By Mitch Holt, Opinion Editor
The third major hurricane to hit the Gulf Coast this year attacked Florida’s southern coast Monday, damaging homes throughout the state and leaving Floridians without basic necessities such as food, clothing, hot water and electricity.
More than six million residents of the area in and around the Everglades were affected, while more than three million homes and businesses lost power as Wilma hit land at 6:30 a.m. The storm had 145 mph winds.
After it hit land, the storm flew across Florida as a Category 2, damaging homes, businesses and roads as far south as Key West. The Miami airport, among 18 others, was closed during the storm, said R. David Paulison, head of the Federal Emergency Management Agency, in a CNN interview.
According to reports, Florida Power and Light said it could be as long as a month before all in the state have power restored in their homes and businesses.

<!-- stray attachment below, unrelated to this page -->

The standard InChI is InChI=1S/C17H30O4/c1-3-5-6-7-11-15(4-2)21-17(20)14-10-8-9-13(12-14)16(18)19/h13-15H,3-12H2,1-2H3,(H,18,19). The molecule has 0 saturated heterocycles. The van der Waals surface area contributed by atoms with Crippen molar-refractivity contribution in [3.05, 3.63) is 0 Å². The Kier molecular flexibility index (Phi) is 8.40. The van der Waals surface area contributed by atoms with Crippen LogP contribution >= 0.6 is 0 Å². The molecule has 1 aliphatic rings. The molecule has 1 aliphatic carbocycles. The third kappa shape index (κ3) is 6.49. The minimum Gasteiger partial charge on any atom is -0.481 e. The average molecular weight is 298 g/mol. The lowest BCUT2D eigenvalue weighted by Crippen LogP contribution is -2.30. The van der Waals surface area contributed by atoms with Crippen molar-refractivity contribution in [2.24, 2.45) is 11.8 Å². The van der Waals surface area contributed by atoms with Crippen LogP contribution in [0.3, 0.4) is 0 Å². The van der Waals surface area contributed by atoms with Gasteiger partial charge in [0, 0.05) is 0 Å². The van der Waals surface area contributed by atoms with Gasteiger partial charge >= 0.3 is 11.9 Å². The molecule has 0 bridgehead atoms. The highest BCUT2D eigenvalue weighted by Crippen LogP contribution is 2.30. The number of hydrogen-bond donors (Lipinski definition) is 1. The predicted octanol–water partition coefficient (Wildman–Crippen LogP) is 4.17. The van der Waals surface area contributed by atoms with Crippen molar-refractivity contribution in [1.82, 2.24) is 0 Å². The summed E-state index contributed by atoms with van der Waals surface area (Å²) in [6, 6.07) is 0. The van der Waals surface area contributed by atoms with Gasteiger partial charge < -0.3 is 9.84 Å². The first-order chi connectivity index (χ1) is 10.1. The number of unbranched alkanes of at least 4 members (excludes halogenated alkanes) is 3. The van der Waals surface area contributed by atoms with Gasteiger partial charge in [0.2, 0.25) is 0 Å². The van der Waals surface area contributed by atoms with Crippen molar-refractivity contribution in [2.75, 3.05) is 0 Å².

Financially, Hurricane Wilma is the third most devastating hurricane to hit the Gulf Coast, trailing Hurricane Katrina, which hit the Gulf Coast in September, and Hurricane Andrew in 1992.
Although the damage isn’t as extensive as Hurricane Katrina’s, Wilma left more than five times the number of people without power.
President Bush said in a press conference that Florida Power and Light is doing its best to recruit out of state help and pick up the mess in a timely fashion, but it is expected to take quite a while.
To help with the effort, Miami-Dade relief groups will open 11 distribution centers by Tuesday afternoon to help supply people with the essentials during this time of need.
“We’re getting water back up this morning,” Fort Lauderdale Mayor Jim Naugle said in a city press release Tuesday morning. “The power restoration is our biggest concern, as we get water and other services back up.”